by Brian Hioe

Photo Credit: Event Banner

ANTI-WAR ORGANIZATIONS Code Pink and Massachusetts Peace Action held a webinar on the possibility of war in the Taiwan Straits late last month, featuring Chinese podcaster Carl Zha and Madison Tang from Code Pink. The event proved a striking example of the sort of discussion of Taiwan one gets from elements of the anti-war left when they speak over Taiwanese voices, with neither Zha nor Tang being Taiwanese. Zha was the main speaker, with Tang moderating. 

Zha’s framing of Taiwanese history proved rather ludicrous, with Zha first claiming that his gloss on Taiwanese history would be more nuanced than a recent John Oliver segment on Taiwan. Probably acting on some sense of jealousy, Zha seemed to be anxious about the segment throughout the event, referring to it numerous times. 

Yet hilariously enough, Zha’s description of Taiwanese history skipped an entire thirty years of Taiwan’s modern history from 1990 to 2021, and skipped over most of the Japanese colonial period. Zha, in fact, brought up his resentment over the John Oliver segment more often he discussed either period, discussing a twenty-two-minute television segment more than some eighty years of Taiwanese history. Zha consequently skipped most of the last century in his gloss on Taiwanese history.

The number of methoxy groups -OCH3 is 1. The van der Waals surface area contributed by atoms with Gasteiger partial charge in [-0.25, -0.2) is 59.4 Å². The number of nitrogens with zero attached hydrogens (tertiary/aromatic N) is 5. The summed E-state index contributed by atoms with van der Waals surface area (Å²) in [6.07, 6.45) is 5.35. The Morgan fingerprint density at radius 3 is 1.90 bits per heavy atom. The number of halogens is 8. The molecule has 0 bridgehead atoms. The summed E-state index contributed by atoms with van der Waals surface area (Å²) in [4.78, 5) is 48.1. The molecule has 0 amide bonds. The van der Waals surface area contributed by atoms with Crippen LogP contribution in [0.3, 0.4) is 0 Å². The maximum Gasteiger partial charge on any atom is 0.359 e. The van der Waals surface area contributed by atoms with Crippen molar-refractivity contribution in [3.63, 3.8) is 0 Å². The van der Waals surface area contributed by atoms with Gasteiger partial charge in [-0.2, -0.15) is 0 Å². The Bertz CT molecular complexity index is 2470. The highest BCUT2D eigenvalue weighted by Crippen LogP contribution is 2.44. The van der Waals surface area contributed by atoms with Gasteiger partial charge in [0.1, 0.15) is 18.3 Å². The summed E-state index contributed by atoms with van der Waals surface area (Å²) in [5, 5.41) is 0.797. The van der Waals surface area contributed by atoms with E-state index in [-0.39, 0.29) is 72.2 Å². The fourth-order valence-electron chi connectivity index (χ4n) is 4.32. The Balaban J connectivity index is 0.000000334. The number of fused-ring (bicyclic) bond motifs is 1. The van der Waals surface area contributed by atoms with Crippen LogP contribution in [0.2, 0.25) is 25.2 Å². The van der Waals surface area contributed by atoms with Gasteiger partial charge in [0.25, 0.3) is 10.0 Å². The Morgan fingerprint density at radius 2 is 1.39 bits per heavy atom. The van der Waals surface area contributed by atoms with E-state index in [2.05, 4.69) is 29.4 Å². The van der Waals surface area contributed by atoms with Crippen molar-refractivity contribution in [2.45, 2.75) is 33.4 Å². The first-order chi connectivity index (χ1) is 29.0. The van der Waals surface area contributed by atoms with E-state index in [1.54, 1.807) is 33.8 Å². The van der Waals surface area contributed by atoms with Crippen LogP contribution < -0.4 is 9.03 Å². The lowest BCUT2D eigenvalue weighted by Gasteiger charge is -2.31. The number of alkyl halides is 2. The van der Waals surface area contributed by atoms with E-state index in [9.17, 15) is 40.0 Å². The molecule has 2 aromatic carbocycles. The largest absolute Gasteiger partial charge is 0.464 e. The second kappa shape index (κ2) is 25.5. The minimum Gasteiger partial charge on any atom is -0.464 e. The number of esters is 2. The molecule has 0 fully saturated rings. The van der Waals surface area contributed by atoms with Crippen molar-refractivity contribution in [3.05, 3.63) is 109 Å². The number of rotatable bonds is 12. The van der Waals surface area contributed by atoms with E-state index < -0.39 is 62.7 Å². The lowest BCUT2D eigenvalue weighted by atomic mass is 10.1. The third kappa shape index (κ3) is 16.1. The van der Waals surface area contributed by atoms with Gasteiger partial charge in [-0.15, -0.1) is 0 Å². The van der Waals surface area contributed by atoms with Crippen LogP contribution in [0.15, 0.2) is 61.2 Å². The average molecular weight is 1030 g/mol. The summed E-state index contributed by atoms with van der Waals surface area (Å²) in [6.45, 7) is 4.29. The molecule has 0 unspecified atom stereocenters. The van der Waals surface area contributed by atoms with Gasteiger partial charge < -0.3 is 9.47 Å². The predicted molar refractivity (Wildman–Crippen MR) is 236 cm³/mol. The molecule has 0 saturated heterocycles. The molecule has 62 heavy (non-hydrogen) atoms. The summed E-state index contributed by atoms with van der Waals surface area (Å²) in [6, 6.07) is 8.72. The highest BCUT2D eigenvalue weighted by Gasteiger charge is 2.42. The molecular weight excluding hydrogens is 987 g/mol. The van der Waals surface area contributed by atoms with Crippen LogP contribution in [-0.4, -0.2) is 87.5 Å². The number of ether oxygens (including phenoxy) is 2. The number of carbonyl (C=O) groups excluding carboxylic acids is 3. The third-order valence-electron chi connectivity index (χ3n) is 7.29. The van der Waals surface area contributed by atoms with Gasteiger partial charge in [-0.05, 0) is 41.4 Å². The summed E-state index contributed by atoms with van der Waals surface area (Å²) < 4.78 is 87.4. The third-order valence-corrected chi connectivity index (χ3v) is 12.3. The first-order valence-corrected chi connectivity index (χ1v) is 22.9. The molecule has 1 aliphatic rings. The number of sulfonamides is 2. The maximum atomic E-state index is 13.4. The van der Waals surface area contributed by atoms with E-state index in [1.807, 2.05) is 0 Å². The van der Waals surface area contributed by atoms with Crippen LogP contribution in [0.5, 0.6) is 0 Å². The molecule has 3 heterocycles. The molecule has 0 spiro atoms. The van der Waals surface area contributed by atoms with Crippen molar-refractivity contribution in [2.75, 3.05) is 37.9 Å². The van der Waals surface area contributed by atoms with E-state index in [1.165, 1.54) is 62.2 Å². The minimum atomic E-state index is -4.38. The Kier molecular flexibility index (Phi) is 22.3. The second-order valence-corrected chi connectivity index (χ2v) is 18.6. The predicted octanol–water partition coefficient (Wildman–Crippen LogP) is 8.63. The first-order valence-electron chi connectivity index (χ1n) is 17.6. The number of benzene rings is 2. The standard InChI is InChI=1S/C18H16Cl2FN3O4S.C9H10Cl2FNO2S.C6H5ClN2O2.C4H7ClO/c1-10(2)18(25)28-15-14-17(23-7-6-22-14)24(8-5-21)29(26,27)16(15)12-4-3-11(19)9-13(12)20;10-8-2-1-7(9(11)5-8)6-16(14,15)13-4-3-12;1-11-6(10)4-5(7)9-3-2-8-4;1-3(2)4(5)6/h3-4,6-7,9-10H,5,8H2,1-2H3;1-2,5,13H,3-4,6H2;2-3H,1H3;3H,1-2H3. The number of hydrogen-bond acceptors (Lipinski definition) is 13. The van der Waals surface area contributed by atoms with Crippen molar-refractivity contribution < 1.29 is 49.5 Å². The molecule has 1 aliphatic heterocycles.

Video of the event

In line with Zha’s blood and soil Chinese nationalism, it may not be surprising that Zha’s gloss on Taiwanese history was one of Indigenous erasure. Zha largely passed over Taiwan’s Indigenous history, claiming that Taiwanese Indigenous originated from the Chinese mainland, and beginning his discussion of antiquity with dynastic Chinese expeditions sent to Taiwan in 230 AD. One notes how western colonial powers also justified their displacement of Indigenous through territorial claims from expeditions; no different from Zha, then. 

Zha then spent around five minutes of his hour-long webinar discussing Ming dynasty warlord Koxinga, with regards to Koxinga’s battles with western colonial powers. Koxinga is, of course, remembered as something of a Columbus figure by Taiwanese Indigenous and he is one that successive colonial regimes in Taiwan have used to justify Chinese territorial claims over Taiwan. No surprise that Zha seemed particularly fixated on this.